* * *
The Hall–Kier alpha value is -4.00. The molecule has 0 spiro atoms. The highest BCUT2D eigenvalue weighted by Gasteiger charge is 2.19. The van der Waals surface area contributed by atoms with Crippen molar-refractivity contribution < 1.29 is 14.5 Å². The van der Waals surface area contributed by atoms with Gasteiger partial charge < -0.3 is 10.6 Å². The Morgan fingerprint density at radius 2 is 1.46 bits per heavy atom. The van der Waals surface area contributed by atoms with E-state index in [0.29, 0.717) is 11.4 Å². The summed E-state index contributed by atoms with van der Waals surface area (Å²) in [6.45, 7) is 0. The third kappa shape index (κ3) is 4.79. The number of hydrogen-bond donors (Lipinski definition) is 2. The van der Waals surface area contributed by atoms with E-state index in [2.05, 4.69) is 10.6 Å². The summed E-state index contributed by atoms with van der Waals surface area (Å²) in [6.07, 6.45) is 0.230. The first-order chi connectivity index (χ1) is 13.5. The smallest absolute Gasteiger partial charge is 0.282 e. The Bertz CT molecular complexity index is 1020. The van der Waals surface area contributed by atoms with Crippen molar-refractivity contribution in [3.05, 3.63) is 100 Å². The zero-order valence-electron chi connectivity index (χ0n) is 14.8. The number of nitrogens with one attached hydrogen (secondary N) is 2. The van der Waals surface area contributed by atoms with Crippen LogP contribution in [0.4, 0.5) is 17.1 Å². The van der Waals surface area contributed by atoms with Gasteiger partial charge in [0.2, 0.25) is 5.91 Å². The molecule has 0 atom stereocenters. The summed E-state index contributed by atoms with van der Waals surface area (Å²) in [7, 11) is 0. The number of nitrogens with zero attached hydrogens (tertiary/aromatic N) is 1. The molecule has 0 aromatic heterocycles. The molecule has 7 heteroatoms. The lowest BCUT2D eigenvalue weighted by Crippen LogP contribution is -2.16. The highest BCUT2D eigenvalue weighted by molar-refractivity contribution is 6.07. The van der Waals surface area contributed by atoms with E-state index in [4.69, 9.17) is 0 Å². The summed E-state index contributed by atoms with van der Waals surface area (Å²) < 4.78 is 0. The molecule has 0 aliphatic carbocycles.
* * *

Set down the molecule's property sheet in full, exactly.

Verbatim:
The Hall–Kier alpha value is -4.00. The molecule has 0 spiro atoms. The highest BCUT2D eigenvalue weighted by Gasteiger charge is 2.19. The van der Waals surface area contributed by atoms with Crippen molar-refractivity contribution < 1.29 is 14.5 Å². The van der Waals surface area contributed by atoms with Gasteiger partial charge < -0.3 is 10.6 Å². The Morgan fingerprint density at radius 2 is 1.46 bits per heavy atom. The van der Waals surface area contributed by atoms with E-state index in [0.29, 0.717) is 11.4 Å². The summed E-state index contributed by atoms with van der Waals surface area (Å²) in [6.45, 7) is 0. The third kappa shape index (κ3) is 4.79. The number of hydrogen-bond donors (Lipinski definition) is 2. The van der Waals surface area contributed by atoms with E-state index in [2.05, 4.69) is 10.6 Å². The summed E-state index contributed by atoms with van der Waals surface area (Å²) in [6.07, 6.45) is 0.230. The first-order chi connectivity index (χ1) is 13.5. The smallest absolute Gasteiger partial charge is 0.282 e. The Bertz CT molecular complexity index is 1020. The van der Waals surface area contributed by atoms with Crippen molar-refractivity contribution in [3.05, 3.63) is 100 Å². The zero-order valence-electron chi connectivity index (χ0n) is 14.8. The number of nitrogens with one attached hydrogen (secondary N) is 2. The van der Waals surface area contributed by atoms with Crippen LogP contribution in [0.4, 0.5) is 17.1 Å². The van der Waals surface area contributed by atoms with Gasteiger partial charge in [0.2, 0.25) is 5.91 Å². The molecule has 0 atom stereocenters. The summed E-state index contributed by atoms with van der Waals surface area (Å²) in [7, 11) is 0. The number of nitrogens with zero attached hydrogens (tertiary/aromatic N) is 1. The molecule has 0 aromatic heterocycles. The molecule has 7 heteroatoms. The lowest BCUT2D eigenvalue weighted by Crippen LogP contribution is -2.16. The highest BCUT2D eigenvalue weighted by molar-refractivity contribution is 6.07. The van der Waals surface area contributed by atoms with E-state index in [4.69, 9.17) is 0 Å². The summed E-state index contributed by atoms with van der Waals surface area (Å²) < 4.78 is 0. The molecule has 0 aliphatic carbocycles.